Malta Ready to Defend Citizenship-Sovereignty in Court, Establishes New Agency to Handle RCBI Applications

As Malta prepares to roll out its new investment migration program – which, though it offers a path to citizenship within just one year, the government is prudently referring to as a residency program – the government is letting the European Commission know, in no uncertain terms, that it will defend its sovereign right to decide whom to naturalize, even if that means taking the case all the way to the European Court of Justice (ECJ).

In a move that has been widely lambasted by experts on EU law for its contravention of the member state competence principles that underpin the very foundations of the EU, the European Commission last month launched formal infringement procedures against both Malta and Cyprus over the countries’ respective citizenship by investment programs. (See: Kochenov: Commission Would Likely Be “Humiliated” If CIP-Matter Goes to Court Over “Genuine Links”).

“Malta is willing to take all legal paths to ensure nationality and citizenship remain a member state’s competence, and will defend this position even if the case is taken to the ECJ,” said Junior Minister for Citizenship, Alex Muscat, yesterday, the Times of Malta reports.

Though regulations for the new program are slated for publication only today, their contents have been known for some time already. The contribution element, which previously amounted to EUR 650,000, will now range from EUR 600,000 to EUR 750,000 (those who contribute the lesser amount will have to spend three years in Malta before naturalizing, while those who contribute EUR 750,000 will be able to obtain citizenship after one year). The minimum value for the real estate investment has doubled to EUR 700,000. See more details about the new program here.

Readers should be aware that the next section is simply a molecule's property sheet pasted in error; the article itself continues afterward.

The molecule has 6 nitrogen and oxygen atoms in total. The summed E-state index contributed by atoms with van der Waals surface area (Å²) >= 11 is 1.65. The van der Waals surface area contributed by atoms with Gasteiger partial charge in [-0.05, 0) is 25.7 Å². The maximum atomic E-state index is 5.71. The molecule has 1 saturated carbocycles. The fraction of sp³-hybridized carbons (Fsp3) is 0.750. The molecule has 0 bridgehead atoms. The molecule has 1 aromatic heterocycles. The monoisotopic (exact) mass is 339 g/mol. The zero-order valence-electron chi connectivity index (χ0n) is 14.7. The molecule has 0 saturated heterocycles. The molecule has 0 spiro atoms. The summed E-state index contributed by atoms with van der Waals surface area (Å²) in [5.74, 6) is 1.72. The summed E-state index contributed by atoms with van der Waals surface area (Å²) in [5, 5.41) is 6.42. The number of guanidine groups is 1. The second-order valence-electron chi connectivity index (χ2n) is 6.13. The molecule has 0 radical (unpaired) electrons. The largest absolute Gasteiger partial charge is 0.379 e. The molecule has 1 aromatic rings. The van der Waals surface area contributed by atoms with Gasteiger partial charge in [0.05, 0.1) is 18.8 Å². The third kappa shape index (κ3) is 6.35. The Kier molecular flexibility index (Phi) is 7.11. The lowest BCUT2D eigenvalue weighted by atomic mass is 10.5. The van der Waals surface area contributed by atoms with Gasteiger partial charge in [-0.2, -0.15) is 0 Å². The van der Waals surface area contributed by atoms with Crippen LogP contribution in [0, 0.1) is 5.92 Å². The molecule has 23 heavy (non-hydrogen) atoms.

Malta has now instituted a new body – the Community Malta Agency – to oversee and process applications for naturalization in the country under all routes to citizenship, including through investment, marriage, birth, descent, adoption, and merit. The new agency will replace the roles of both the Malta Individual Investor Programme Agency (MIIPA) and the Citizenship-Unit.

The new agency will be subject to “supervision and unfettered access of the Office of the Citizenship Regulator in relation to applications submitted under the investment route,” according to Maltese law firm Chetcuti Cauchi.

Image via: Alex Muscat on Facebook

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Investment migration people in the news this week include: Patricia Casaburi of Global Citizen SolutionsJoão G. Gil Figueira of GFDL AdvogadosDominic Volek of Henley & PartnersArthur Sarkisian of AstonsPedro Cortés of Rato, Ling, Lei & Cortés - Lawyers.Jeffrey Ling of Bartra Wealth AdvisorsTina Cheng of Midland Immigration ConsultancyAna Vukovic of Collier's New York Times: House Hunting in Portugal: A Light-Filled Retreat Near the Atlantic Coast In the downtown area, homes in the priciest areas — specifically the neighborhoods of Baixa and Chiado — sell for an average of 6,575 euros a square meter ($727 a square foot), said Patricia Casaburi, the CEO of Global Citizen Solutions, an investment migration consulting firm. “Prices are rising fast. Rent prices in this area are also very high, making it an ideal location for investment,” she said. She also pointed to two “up-and-coming” districts, Marvila and Beato, onetime industrial areas that now have “a number of creative spaces and industries, as well as microbreweries, and can be a good choice when it comes to investing in property in Lisbon.” [...] Property ownership by foreigners is not restricted in Portugal, said João G. Gil Figueira, a partner with the Lisbon-based law firm GFDL Advogados. “Legal
 

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Christian Henrik Nesheim AdministratorKeymaster

Christian Henrik Nesheim is the founder and editor of Investment Migration Insider, the #1 magazine – online or offline – for residency and citizenship by investment. He is an internationally recognized expert, speaker, documentary producer, and writer on the subject of investment migration, whose work is cited in the Economist, Bloomberg, Fortune, Forbes, Newsweek, and Business Insider. Norwegian by birth, Christian has spent the last 14 years in the United States, China, and Spain. 

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